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Full oft the riddle of the painful earth

Flash'd thro' her as she sat alone,
Yet not the less held she her solemn mirth,

And intellectual throne.

And so she throve and prosper'd : so three years

She prosperd : on the fourth she fell, Like Herod, when the shout was in his ears,

Struck thro' with pangs of hell.

Lest she should fail and perish utterly,

God, before whom ever lie bare The abysmal deeps of Personality,

Plagued her with sore despair.

When she would think, where'er she turn'd her sight

The airy hand confusion wrought, Wrote “Mene, mene,” and divided quite

The kingdom of her thought.

Deep dread and loathing of her solitude

Fell on her, from which mood was born Scorn of herself ; again, from out that mood

Laughter at her self-scorn.

“What! is not this my place of strength,” she said,

“My spacious mansion built for me, Whereof the strong foundation-stones were laid

Since my first memory ?”

But in dark corners of her palace stood

Uncertain shapes ; and unawares
On white-eyed phantasms weeping tears of blood,

And horrible nightmares,

And hollow shades enclosing hearts of flame,

And, with dim fretted foreheads all,
On corpses three-months-old at noon she came, ,

That stood against the wall.

A spot of dull stagnation, without light

Or power of movement, seem'd my soul, 'Mid onward-sloping motions infinite finden

Making for one sure goal.

menf

A still salt pool, lock'd in with bars of sand;

Left on the shore ; that hears all night
The plunging seas draw backward from the land

Their moon-led waters white.

Ignast

A star that with the choral starry dance i

Join'd not, but stood, and standing sawan The hollow orb of moving Circumstance Saia

Roll'd round by one fix'd law. - Scaminti

an af Hedina

Back on herself her serpent pride had curl’d.

“No voice,” she shriek’d in that lone hall, “No voice breaks thro' the stillness of this world :

One deep, deep silence all !”

She, mouldering with the dull earth's mouldering sod,

Inwrapt tenfold in slothful shame, Lay there exiled from eternal God,

Lost to her place and name;

And death and life she hated equally,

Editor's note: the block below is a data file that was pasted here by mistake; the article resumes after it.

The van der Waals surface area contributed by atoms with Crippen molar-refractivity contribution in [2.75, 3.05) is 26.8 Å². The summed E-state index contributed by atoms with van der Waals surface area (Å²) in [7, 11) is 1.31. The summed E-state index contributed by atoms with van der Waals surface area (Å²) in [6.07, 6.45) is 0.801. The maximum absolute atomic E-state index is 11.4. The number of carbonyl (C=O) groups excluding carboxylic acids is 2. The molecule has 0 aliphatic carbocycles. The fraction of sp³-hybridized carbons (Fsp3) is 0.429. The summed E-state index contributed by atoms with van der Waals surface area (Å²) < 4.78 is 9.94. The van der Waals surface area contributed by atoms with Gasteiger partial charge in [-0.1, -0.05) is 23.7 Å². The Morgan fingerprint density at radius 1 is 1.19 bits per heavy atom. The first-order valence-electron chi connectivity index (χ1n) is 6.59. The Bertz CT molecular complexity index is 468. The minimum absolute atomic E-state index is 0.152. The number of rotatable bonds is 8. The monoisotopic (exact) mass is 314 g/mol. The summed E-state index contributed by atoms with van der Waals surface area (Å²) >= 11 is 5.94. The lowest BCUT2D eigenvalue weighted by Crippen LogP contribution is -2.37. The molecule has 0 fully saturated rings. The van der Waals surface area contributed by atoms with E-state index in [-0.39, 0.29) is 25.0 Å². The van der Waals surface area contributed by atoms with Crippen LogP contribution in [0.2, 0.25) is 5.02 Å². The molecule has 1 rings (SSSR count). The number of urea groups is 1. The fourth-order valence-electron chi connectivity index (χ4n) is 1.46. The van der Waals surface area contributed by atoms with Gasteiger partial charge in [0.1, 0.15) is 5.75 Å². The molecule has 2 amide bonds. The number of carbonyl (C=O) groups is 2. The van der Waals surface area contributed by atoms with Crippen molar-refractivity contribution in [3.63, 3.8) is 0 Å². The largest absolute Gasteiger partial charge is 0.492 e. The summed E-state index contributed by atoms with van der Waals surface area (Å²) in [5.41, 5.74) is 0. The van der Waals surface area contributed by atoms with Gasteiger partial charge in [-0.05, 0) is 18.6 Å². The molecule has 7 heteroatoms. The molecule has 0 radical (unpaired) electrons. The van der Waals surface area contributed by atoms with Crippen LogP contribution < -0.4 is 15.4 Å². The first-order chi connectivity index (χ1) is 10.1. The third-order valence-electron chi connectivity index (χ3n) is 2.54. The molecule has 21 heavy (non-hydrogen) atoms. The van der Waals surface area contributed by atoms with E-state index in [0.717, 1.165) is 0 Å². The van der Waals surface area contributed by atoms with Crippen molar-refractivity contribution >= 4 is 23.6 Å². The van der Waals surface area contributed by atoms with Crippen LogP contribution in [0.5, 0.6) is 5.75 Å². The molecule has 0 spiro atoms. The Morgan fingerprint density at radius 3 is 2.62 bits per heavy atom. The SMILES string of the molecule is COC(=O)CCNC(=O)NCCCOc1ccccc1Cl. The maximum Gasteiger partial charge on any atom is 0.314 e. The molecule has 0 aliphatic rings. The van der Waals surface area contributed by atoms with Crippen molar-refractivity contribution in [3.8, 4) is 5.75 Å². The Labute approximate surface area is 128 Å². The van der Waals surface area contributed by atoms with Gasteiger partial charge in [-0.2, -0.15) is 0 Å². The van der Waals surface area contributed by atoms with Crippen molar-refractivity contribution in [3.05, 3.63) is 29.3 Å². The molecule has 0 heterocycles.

And nothing saw, for her despair, But dreadful time, dreadful eternity,

No comfort anywhere ;

Remaining utterly confused with fears,

And ever worse with growing time, And ever unrelieved by dismal tears,

And all alone in crime :

Shut up as in a crumbling tomb, girt round

With blackness as a solid wall,
Far off she seem'd to hear the dully sound

Of human footsteps fall.

As in strange lands a traveller walking slow,

In doubt and great perplexity,
A little before moon-rise hears the low

Moan of an unknown sea ;

And knows not if it be thunder or a sound

Of rocks thrown down, or one deep cry Of great wild beasts ; then thinketh, “I have found

A new land, but I die.”

She howlid aloud, “I am on fire within,

There comes no murmur of reply. What is it that will take away my sin,

And save me lest I die ? ”.

So when four years were wholly finished,

She threw her royal robes away. " Make me a cottage in the vale,” she said,

“Where I may mourn and pray.

“Yet pull not down my palace towers, that are

So lightly, beautifully built :
Perchance I may return with others there

When I have purged my guilt."

LADY CLARA VERE DE VERE.

LADY Clara Vere de Vere,

Of me you shall not win renown : You thought to break a country heart

For pastime, ere you went to town. At me you smiled, but unbeguiled

I saw the snare, and I retired : The daughter of a hundred Earls,

You are not one to be desired.

Lady Clara Vere de Vere,

I know you proud to bear your name, Your pride is yet no mate for mine,

Too proud to care from whence I came Nor would I break for your sweet sake

A heart that doats on truer charms. A simple maiden in her flower

Is worth a hundred coats-of-arms.

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